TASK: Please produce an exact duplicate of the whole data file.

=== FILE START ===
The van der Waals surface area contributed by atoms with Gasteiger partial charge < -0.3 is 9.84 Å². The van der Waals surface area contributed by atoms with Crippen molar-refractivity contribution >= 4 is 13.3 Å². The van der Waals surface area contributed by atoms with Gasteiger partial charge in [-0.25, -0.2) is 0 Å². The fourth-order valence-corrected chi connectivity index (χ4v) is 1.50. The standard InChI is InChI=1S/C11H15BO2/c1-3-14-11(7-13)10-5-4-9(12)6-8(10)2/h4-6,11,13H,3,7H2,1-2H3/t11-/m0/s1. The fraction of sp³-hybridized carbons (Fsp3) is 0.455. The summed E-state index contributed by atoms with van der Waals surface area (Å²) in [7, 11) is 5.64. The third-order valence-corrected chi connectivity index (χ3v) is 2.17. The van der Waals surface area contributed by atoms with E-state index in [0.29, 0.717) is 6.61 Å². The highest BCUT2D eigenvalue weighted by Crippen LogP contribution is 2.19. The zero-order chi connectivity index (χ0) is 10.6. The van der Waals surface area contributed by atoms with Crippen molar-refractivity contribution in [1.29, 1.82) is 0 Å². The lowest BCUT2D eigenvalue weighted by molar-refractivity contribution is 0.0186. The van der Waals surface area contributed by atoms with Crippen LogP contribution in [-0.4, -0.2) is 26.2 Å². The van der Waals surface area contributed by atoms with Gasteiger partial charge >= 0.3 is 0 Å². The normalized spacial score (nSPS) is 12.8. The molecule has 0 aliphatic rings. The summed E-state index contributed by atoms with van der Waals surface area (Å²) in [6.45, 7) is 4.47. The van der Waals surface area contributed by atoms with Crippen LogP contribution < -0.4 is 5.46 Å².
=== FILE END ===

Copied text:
The van der Waals surface area contributed by atoms with Gasteiger partial charge < -0.3 is 9.84 Å². The van der Waals surface area contributed by atoms with Crippen molar-refractivity contribution >= 4 is 13.3 Å². The van der Waals surface area contributed by atoms with Gasteiger partial charge in [-0.25, -0.2) is 0 Å². The fourth-order valence-corrected chi connectivity index (χ4v) is 1.50. The standard InChI is InChI=1S/C11H15BO2/c1-3-14-11(7-13)10-5-4-9(12)6-8(10)2/h4-6,11,13H,3,7H2,1-2H3/t11-/m0/s1. The fraction of sp³-hybridized carbons (Fsp3) is 0.455. The summed E-state index contributed by atoms with van der Waals surface area (Å²) in [7, 11) is 5.64. The third-order valence-corrected chi connectivity index (χ3v) is 2.17. The van der Waals surface area contributed by atoms with E-state index in [0.29, 0.717) is 6.61 Å². The highest BCUT2D eigenvalue weighted by Crippen LogP contribution is 2.19. The zero-order chi connectivity index (χ0) is 10.6. The van der Waals surface area contributed by atoms with Crippen molar-refractivity contribution in [1.29, 1.82) is 0 Å². The lowest BCUT2D eigenvalue weighted by molar-refractivity contribution is 0.0186. The van der Waals surface area contributed by atoms with Crippen LogP contribution in [-0.4, -0.2) is 26.2 Å². The van der Waals surface area contributed by atoms with Gasteiger partial charge >= 0.3 is 0 Å². The normalized spacial score (nSPS) is 12.8. The molecule has 0 aliphatic rings. The summed E-state index contributed by atoms with van der Waals surface area (Å²) in [6.45, 7) is 4.47. The van der Waals surface area contributed by atoms with Crippen LogP contribution < -0.4 is 5.46 Å².